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hat happens when a postcolonial left, unified by its commitment to contesting the global neoliberal order, finds itself divided on the tactics and strategic horizons that might remake their society anew? Thea Riofrancos’ Resource Radicals is a book that seeks to answer this question through a focus on longstanding struggles over extractivism in Ecuador. Examining leftist contestations between the Correa government and anti-extractivist movements around large-scale mining and extractivism, Resource Radicals seeks to understand how competing claims to economic development and territorial integrity recast the stakes of struggles over democracy, popular sovereignty, and climate justice.
Rafael Correa came to power at the height of the Pink Tide: a wave during the late 2000s in which left-wing governments came to power in Latin America, marking a rupture in the neoliberal consensus. His government had been brought to power by social movements unified — albeit provisionally — by their critique of a neoliberal order that they held responsible for bringing about poverty, the decimation of organized labor, environmental devastation, economic deregulation, and the influence of foreign capital, among other social ills. Shortly after Correa came to power, however, the new government reneged on proposals to leave oil in the ground and began to explore and accelerate mining projects. The provisional consensus that had been bound together through critiques of free market reform and US imperialism quickly fractured over conflicts around the export-dependent model of resource nationalism, dividing “resource radicals” into resource nationalists in power and anti-extractivists in resistance. Correa’s government — the “left in power” — had used the resource boom to dramatically raise spending on social programs. In the process, his government pushed to increase drilling and create a large-scale mineral mining sector that would utilize the export-dependent model to provide a fiscal basis for reducing poverty and addressing the social needs of the poor. But Indigenous and environmental movements — the “left in resistance” — disagreed with this extractivist model of economic development, demanding not only a radical resource nationalism controlled by the people, but the cessation of extraction and mining altogether. For these movements, despite its distributive outcomes, extractivism presented a threat to their land, water, and territorial rights. Exploring these intra-left conflicts, Riofrancos notes, Resource Radicals “is an account of a left divided” – a deep and careful dive into the urgent dilemmas that arise when the rights of Indigenous sovereignties come into conflict with economic mobility for the majority.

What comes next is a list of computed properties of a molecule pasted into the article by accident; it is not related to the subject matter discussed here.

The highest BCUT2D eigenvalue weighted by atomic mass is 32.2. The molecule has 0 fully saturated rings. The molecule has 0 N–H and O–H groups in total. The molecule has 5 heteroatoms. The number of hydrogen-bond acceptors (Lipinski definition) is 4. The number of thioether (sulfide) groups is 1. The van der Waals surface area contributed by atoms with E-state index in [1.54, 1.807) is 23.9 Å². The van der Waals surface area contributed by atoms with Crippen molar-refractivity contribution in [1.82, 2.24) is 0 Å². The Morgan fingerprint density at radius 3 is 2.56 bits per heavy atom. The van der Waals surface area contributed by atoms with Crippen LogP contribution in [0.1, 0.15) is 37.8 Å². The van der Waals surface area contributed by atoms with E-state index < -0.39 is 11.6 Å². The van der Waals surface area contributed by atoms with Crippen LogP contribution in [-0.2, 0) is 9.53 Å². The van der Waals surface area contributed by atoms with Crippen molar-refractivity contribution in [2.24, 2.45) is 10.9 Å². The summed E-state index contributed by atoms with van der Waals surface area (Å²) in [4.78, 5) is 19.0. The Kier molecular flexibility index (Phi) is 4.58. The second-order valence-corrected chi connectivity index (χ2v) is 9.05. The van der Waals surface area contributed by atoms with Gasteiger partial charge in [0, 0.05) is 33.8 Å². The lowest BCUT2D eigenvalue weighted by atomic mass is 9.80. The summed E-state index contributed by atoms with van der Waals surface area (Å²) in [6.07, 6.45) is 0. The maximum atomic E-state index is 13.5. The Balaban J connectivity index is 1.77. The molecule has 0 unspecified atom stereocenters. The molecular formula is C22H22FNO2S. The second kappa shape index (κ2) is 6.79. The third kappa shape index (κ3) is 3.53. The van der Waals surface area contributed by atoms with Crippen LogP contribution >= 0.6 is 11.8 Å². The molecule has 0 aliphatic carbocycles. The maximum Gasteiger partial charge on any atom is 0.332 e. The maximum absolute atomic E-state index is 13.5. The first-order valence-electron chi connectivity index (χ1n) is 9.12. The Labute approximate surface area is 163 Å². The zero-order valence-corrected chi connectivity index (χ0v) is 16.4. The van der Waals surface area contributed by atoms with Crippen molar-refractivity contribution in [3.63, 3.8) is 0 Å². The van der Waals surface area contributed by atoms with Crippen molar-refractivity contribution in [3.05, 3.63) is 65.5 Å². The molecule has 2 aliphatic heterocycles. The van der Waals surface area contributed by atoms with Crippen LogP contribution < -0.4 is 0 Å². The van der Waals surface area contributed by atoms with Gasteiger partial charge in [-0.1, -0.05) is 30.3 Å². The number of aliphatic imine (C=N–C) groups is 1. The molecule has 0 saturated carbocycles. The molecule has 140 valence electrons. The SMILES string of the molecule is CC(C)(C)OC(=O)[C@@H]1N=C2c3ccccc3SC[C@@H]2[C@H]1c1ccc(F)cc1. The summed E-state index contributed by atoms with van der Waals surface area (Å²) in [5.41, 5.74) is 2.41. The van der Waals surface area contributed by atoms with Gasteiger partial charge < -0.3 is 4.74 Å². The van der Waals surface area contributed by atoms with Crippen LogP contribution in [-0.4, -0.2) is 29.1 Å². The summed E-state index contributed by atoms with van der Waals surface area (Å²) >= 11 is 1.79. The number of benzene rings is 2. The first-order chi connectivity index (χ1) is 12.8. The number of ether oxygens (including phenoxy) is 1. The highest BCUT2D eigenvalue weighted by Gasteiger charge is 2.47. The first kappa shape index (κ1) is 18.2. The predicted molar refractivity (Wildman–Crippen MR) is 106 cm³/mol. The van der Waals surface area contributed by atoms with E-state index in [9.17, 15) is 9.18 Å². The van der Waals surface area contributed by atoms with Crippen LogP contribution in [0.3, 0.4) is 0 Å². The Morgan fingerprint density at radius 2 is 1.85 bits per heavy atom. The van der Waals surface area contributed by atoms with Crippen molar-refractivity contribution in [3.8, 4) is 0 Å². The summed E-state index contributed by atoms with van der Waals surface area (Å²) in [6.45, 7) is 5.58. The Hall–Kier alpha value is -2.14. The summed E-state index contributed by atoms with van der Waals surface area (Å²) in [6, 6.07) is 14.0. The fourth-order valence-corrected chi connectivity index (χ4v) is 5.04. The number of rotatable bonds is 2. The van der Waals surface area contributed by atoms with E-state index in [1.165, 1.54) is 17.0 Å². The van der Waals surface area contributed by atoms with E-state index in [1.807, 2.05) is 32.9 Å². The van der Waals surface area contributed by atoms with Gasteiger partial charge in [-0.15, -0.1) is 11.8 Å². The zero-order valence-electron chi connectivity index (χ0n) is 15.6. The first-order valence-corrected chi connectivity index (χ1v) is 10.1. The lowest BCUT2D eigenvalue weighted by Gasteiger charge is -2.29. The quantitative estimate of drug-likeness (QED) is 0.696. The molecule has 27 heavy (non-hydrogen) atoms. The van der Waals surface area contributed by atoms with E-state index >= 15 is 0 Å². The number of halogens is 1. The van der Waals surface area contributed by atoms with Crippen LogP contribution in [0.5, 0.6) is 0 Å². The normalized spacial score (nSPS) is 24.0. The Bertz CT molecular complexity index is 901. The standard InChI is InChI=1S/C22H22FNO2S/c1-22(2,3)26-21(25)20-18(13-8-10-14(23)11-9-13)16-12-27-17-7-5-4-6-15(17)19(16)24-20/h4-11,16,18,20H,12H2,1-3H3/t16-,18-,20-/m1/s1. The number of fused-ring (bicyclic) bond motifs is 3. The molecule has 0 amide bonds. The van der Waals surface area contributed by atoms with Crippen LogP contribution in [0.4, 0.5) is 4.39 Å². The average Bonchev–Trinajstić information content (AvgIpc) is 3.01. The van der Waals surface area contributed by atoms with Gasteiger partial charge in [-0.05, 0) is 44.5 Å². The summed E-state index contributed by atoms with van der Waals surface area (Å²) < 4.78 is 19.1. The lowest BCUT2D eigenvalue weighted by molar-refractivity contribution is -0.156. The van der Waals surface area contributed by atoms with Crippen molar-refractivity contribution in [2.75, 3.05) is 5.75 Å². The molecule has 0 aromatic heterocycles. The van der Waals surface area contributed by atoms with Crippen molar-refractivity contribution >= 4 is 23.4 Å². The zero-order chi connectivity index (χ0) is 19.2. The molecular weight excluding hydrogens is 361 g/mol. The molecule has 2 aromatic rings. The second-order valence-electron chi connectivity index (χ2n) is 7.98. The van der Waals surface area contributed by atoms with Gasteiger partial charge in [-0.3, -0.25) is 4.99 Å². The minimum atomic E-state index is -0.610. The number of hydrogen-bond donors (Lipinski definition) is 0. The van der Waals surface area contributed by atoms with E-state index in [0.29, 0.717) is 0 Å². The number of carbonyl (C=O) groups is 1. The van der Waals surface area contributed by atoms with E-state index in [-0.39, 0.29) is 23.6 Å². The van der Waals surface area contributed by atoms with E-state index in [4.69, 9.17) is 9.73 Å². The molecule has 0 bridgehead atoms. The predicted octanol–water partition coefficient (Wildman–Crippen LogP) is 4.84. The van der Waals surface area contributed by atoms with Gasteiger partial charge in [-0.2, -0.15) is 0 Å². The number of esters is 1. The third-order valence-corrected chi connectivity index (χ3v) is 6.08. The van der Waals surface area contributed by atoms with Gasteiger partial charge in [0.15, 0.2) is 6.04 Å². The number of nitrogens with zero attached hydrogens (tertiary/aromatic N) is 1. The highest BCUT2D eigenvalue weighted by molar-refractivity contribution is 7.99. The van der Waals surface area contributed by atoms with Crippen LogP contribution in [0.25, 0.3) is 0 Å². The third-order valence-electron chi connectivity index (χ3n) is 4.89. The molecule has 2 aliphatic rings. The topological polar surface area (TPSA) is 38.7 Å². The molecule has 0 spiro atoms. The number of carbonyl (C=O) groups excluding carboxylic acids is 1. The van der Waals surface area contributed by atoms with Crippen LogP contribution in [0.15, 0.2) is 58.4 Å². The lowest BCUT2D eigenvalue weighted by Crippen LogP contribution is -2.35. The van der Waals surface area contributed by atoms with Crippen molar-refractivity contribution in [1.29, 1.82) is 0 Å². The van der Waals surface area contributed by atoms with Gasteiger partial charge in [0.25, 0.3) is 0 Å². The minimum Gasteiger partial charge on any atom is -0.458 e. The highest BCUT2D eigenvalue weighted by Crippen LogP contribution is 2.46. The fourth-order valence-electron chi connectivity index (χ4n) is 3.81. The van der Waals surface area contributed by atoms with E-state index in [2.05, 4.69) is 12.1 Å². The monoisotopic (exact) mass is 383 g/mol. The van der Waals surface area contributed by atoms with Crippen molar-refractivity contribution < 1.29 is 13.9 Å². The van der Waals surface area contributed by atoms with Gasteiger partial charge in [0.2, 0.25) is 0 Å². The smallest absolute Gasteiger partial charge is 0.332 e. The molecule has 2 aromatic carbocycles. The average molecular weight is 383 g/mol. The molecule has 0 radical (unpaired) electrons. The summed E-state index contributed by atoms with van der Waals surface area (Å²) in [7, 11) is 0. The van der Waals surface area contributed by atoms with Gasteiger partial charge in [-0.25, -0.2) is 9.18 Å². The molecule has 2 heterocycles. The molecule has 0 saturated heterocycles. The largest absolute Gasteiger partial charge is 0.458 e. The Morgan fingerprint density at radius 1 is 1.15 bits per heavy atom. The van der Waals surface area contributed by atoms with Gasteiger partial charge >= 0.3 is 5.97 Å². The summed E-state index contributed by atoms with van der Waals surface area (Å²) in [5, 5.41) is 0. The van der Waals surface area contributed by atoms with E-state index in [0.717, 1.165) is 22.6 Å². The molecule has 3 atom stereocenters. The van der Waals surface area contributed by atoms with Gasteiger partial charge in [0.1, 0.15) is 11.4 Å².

Resource Radical's empirical richness and theoretical depth, as Geoff Mann notes, are “only possible” as a result of “long, detailed, and engaged” research. Riofrancos has spent nearly two decades working in Latin American solidarity movements, having first moved to Ecuador in 2008 to learn about Correa’s government and the social movements that brought it to power. Resource Radicals is therefore the product of many years of collaboration and respectful research in deep solidarity with both popular movements across various fronts of struggle, as well as with left-wing Latin American governments. Riofrancos negotiates the tensions between such heterogeneous contexts with grace and perspicacity, giving new life to how we might confront the challenges of building popular coalitions that can adequately navigate the fraught relations between democracy, Indigenous rights, economic justice, and ecological futures.
The five discussions below are each written by deeply community-engaged anti-extractivist scholars in their own right, who advance important normative, theoretical, and political questions raised by the book, and in the case of Klinger, Porter, and Davis Matthews, use the opportunity to reflect on how Resource Radical’s insights help them approach their own research on extractivism in new light. The result is a lively and generative forum conversation that reveals how commitments to political strategy and grounded struggle are not only inseparable from, but actually critically constitute theories that can break new paths for articulating “a future away from endless socio-ecological compromises” (Klinger) and that can balance “being strategic and being visionary” in working “towards a more just world together” (Davis Matthews).